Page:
The 29th International Symposium on High-Performance Parallel and Distributed Computing

Stockholm, Sweden, June 23-26, 2020

Keynote Speakers

Costas Bekas

Cognitive Discovery: Accelerating Technical R&D with AI

Author: Costas Bekas


Cognitive Discovery is an overarching framework that uses AI to achieve scientific knowledge extraction and representation, to intelligently design and guide simulations, in order to drastically accelerate the pace of scientific discovery. Cognitive Discovery targets to accelerate scientific workflows in technical disciplines and provide a new generation of tools. The workflows follow the cycle: a) Massive literature review in order to understand the problem at hand. Literature refers to all aspects such as mathematical modelling, solution methods, actual computer models and HPC deployment. b) Enrichment of literature data with experimental data and formation of hypotheses. c) Running simulations to test hypotheses and generate new knowledge in order to close any knowledge gaps. All three phases suffer today major disruptions. Simply put: the volume of new literature is exploding (e.g. roughly 450K new publications in materials science are published every year, tens of thousands of papers in numerical and HPC methods need to be reviewed). IoT advances as well as advances in measuring all aspects of HPC systems create an explosion of data. High fidelity models lead to massive configuration spaces the complexity of which clearly outpaces our capability to scale and efficiently run modern HPC systems. We will showcase how AI can help dramatically improve this setting and lead to a massive acceleration for scientific discovery.


Dr. Costas Bekas, Head of Quantitative Development, joined Citadel Securities in Dec. 2019. Prior to that he was a Distinguished Researcher & Manager IBM Research - Zurich, responsible for foundational research in AI spanning areas that include ML/DL, knowledge extraction and representation, new computing paradigms for AI, with applications in Healthcare & Life Sciences, materials discovery and robotics. Costas studied at the pioneering Computer Engineering & Informatics Department of the University of Patras in Greece. He received B. Eng., Msc and PhD diplomas in 1998, 2001 and 2003 respectively with Prof. E. Gallopoulos. In 2003-2005, he worked as a postdoctoral associate with Professor Yousef Saad at the Computer Science & Engineering Department, University of Minnesota, USA. Dr. Bekas’s main focus is in Cogntitive Systems and their impact in industry, science and business. His research agenda spans Machine & Deep Learning, large scale analytics, HPC and very large scale distributed systems. Dr. Bekas is a recipient of the ACM Gordon Bell Prize (2013, 2015), and the PRACE Award (2012).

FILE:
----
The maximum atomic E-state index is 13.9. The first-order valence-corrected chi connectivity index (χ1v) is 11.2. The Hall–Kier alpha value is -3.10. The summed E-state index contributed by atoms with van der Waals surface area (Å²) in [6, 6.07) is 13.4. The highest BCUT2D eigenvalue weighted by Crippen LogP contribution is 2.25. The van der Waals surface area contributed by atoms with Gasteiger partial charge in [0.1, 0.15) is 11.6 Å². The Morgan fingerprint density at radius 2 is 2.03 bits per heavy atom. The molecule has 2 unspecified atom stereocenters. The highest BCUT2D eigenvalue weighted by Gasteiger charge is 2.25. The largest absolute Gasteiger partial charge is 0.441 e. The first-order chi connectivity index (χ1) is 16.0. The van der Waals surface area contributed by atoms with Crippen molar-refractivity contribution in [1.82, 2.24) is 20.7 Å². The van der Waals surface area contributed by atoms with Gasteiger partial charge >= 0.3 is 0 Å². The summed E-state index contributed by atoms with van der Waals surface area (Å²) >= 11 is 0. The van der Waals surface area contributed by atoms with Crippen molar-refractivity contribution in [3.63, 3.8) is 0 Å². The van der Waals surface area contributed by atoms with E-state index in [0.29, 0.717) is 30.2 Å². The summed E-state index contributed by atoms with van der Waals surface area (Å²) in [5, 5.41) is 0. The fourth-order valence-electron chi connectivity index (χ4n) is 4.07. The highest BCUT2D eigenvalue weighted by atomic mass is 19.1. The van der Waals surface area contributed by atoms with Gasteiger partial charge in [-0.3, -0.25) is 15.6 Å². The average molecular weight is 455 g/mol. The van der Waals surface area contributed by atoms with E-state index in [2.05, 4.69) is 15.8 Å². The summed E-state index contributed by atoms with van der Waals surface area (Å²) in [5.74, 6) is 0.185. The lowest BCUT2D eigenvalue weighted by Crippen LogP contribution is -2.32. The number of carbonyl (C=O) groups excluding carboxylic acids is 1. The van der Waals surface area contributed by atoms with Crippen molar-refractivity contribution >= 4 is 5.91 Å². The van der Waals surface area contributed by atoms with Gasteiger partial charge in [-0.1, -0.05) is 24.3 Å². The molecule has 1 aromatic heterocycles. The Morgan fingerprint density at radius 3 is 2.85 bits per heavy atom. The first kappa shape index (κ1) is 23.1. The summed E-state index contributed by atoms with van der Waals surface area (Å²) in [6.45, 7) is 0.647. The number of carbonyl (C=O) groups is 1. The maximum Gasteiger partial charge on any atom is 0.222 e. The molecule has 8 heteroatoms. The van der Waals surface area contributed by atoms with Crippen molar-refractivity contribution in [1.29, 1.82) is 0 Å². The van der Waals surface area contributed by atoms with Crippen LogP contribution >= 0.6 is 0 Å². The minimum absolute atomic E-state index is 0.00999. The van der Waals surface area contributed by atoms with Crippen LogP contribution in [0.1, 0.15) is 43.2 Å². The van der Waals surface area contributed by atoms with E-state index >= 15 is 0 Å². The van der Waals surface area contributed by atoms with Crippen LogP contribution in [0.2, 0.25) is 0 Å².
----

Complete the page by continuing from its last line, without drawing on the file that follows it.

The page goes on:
Mary Hall

High Performance is all about Minimizing Data Movement

Author: Mary Hall


Applications running on current and future architectures are mostly performance-limited by the cost of data movement, vertically through the memory hierarchy of a node, and horizontally across nodes. In this talk, we discuss the role of packed data layout in optimizing data movement across a variety of different architectures (CPU and GPU) and memory systems. Conceptually, a high performance application is defined as operations on a unit of data and parallelism that is designed for efficient vertical and horizontal data movement, and can be tailored to match the requirements of an application and target architecture.


Mary Hall is a professor in the School of Computing at University of Utah. She received a PhD in Computer Science from Rice University. Her research focus brings together compiler optimizations targeting current and future high-performance architectures on real-world applications. Hall's prior work has developed compiler techniques for exploiting parallelism and locality on a diversity of architectures: automatic parallelization for SMPs, superword-level parallelism for multimedia extensions, processing-in-memory architectures, FPGAs and more recently many-core CPUs and GPUs. Professor Hall is an IEEE Fellow, an ACM Distinguished Scientist and a member of the Computing Research Association Board of Directors. She actively participates in mentoring and outreach programs to encourage the participation of women and underrepresented minorities in computer science.